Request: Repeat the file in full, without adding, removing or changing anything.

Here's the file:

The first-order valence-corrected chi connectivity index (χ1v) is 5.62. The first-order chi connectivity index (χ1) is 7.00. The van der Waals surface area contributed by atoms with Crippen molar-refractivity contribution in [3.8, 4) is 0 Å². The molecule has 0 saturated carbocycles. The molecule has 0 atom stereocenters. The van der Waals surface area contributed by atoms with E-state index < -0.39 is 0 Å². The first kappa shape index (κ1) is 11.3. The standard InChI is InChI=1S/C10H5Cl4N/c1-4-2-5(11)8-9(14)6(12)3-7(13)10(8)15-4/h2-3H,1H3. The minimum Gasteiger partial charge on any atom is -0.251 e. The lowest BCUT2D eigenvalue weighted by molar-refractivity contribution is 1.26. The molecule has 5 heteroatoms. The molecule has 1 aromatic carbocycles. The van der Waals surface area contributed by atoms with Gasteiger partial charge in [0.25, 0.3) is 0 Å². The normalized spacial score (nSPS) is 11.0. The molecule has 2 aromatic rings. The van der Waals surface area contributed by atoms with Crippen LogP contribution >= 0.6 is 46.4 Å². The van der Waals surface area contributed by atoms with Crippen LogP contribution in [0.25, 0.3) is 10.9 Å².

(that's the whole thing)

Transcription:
The first-order valence-corrected chi connectivity index (χ1v) is 5.62. The first-order chi connectivity index (χ1) is 7.00. The van der Waals surface area contributed by atoms with Crippen molar-refractivity contribution in [3.8, 4) is 0 Å². The molecule has 0 saturated carbocycles. The molecule has 0 atom stereocenters. The van der Waals surface area contributed by atoms with E-state index < -0.39 is 0 Å². The first kappa shape index (κ1) is 11.3. The standard InChI is InChI=1S/C10H5Cl4N/c1-4-2-5(11)8-9(14)6(12)3-7(13)10(8)15-4/h2-3H,1H3. The minimum Gasteiger partial charge on any atom is -0.251 e. The lowest BCUT2D eigenvalue weighted by molar-refractivity contribution is 1.26. The molecule has 5 heteroatoms. The molecule has 1 aromatic carbocycles. The van der Waals surface area contributed by atoms with Gasteiger partial charge in [0.25, 0.3) is 0 Å². The normalized spacial score (nSPS) is 11.0. The molecule has 2 aromatic rings. The van der Waals surface area contributed by atoms with Crippen LogP contribution >= 0.6 is 46.4 Å². The van der Waals surface area contributed by atoms with Crippen LogP contribution in [0.25, 0.3) is 10.9 Å².